bash generate random words

Recently, I needed some random words for test data so I used bash to generate them:

#!/usr/local/bin/bash
# requires bash 4, see http://clubmate.fi/upgrade-to-bash-4-in-mac-os-x/

# load up the dictionary
mapfile dict < /usr/share/dict/words

# count lines in dicitonary
WC=$(cat -n /usr/share/dict/words | wc -l)

# default to 50 words unless user passes param
NUM_WORDS=50
if [ $# -eq 1 ]; then
if echo "$1" | grep -qE ^\-?[0-9]+$; then
NUM_WORDS="$1"
fi
fi

# create file for output
rm -f random_words.txt && touch random_words.txt

# pick random words
for i in `seq 1 $NUM_WORDS`; do
# generate a single number within WC range using jot
RAND_INDEX=$(jot -r 1 1 $WC)
echo ${dict[$RAND_INDEX]} >> random_words.txt
done

how to make a unicorn

Managment: We need a unicorn, how long will it take to make one?

Artist: I’ve never drawn a unicorn before, I…

Management: Nevermind that, I need a number. Give me a breakdown of how long it will take to draw each body part.

Artist: Uhh…okay. 2 days for the head, 1 day for the body, 0.25 days for each of the limbs, I guess.

Management: Okay! I have you scheduled to draw four limbs before end of day. Tomorrow you can draw the head and finish off the week attaching the body to both.

Later that week…

unicorn

Management: Shit, we forgot the tail. We should fix the alignment issues between the head and body but we’ve run out of time. Meh. Ship it.

wavefront OBJ file format parsing with bash

Recently, I needed to extract some vertices from an OBJ file and drop them into my code. Rather than writing a OBJ file parser, I used bash to process the text. Here’s the OBJ file for a simple cube exported from Blender:

# Blender v2.71 (sub 0) OBJ File: ''
# www.blender.org
v -1.000000 -1.000000 1.000000
v -1.000000 -1.000000 -1.000000
v 1.000000 -1.000000 -1.000000
v 1.000000 -1.000000 1.000000
v -1.000000 1.000000 1.000000
v -1.000000 1.000000 -1.000000
v 1.000000 1.000000 -1.000000
v 1.000000 1.000000 1.000000
s off
f 6 2 1
f 7 3 2
f 8 4 3
f 5 1 4
f 2 3 4
f 7 6 5
f 5 6 1
f 6 7 2
f 7 8 3
f 8 5 4
f 1 2 4
f 8 7 5

In bash, I cd to the relevant file and run:

$ cat cube.obj | grep "^v " | cut -c 3- | xargs printf '%.1f,' | xargs printf 'static const float positions[] = { %s };' | pbcopy

Then I go to my source code and Cmd+V to paste:

static const float positions[] = { -1.0,-1.0,1.0,-1.0,-1.0,-1.0,1.0,-1.0,-1.0,1.0,-1.0,1.0,-1.0,1.0,1.0,-1.0,1.0,-1.0,1.0,1.0,-1.0,1.0,1.0,1.0, };

Nifty. I’ll likely extend it to extract additional data, compile to a custom binary format, and save it out to a shell script. After that I can call my make binary obj from either the command line or Xcode:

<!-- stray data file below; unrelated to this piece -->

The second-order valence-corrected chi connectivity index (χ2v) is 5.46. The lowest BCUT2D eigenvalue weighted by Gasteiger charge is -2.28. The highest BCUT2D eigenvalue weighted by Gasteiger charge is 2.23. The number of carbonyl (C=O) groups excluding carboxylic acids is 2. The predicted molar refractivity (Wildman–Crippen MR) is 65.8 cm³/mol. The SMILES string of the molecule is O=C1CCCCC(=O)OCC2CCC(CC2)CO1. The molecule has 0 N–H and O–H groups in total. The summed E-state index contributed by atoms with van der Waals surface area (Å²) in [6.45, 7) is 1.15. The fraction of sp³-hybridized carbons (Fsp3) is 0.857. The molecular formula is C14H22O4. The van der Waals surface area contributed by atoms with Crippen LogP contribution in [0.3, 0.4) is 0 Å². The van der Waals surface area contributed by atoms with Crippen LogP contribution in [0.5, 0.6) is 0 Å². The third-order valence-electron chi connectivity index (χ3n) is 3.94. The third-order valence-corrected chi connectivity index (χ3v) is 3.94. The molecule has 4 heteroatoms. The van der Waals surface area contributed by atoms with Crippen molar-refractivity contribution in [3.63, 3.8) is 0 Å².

$ mbo cube.obj

Update:

Full script to create a binary OBJ file with an interleaved vertex buffer (v/n/uv).

#!/bin/bash
obj=$(<$1)
vertices=($(echo "$obj" | grep "^v " | cut -c 3- | xargs printf '%f '))
normals=($(echo "$obj" | grep "^vn " | cut -c 4- | xargs printf '%f '))
uvs=($(echo "$obj" | grep "^vt " | cut -c 3- | xargs printf '%f '))
faces=($(echo "$obj" | grep "^f" | cut -c 3- | tr '/' ' ' | xargs -n 1 expr -1 +))
buffer=()
for (( i = 0 ; i < ${#faces[@]}; i+=3 )) do
vi=$((${faces[$(($i+0))]}*3))
ui=$((${faces[$(($i+1))]}*2))
ni=$((${faces[$(($i+2))]}*3))
buffer+=("${vertices[$(($vi+0))]}")
buffer+=("${vertices[$(($vi+1))]}")
buffer+=("${vertices[$(($vi+2))]}")
buffer+=("${normals[$(($ni+0))]}")
buffer+=("${normals[$(($ni+1))]}")
buffer+=("${normals[$(($ni+2))]}")
buffer+=("${uvs[$(($ui+0))]}")
buffer+=("${uvs[$(($ui+1))]}")
done
vertexFormat=$(printf "%s," "${buffer[@]}")
vertexFormat=${vertexFormat%?}
main="#import <Foundation/Foundation.h>
static float buffer[] = { $vertexFormat };
int main(int argc, const char* argv[]) {
NSData* data = [NSData dataWithBytes:&buffer length:sizeof(buffer)];
[data writeToFile:@\"$2.mbo\" atomically:YES];
return 0;
}"
echo "${main}" > main.m
clang -fobjc-arc main.m -o main_app
./main_app
rm main.m main_app
echo now add the file to xcode

To use the script:

  1. Copy the text into a file called mbo.sh
  2. chmod +x  mbo.sh
  3. ./mbo.sh cube.obj cube

Then load it into a vertex buffer. Using Metal in this example:

NSURL* modelUrl = [[NSBundle mainBundle] URLForResource:@”cube” withExtension:@”mbo”];

        NSData* modelBinData = [NSData dataWithContentsOfURL:modelUrl];

        _vertexBuffer = [_device newBufferWithBytes:modelBinData.bytes length:modelBinData.length options:MTLResourceOptionCPUCacheModeDefault];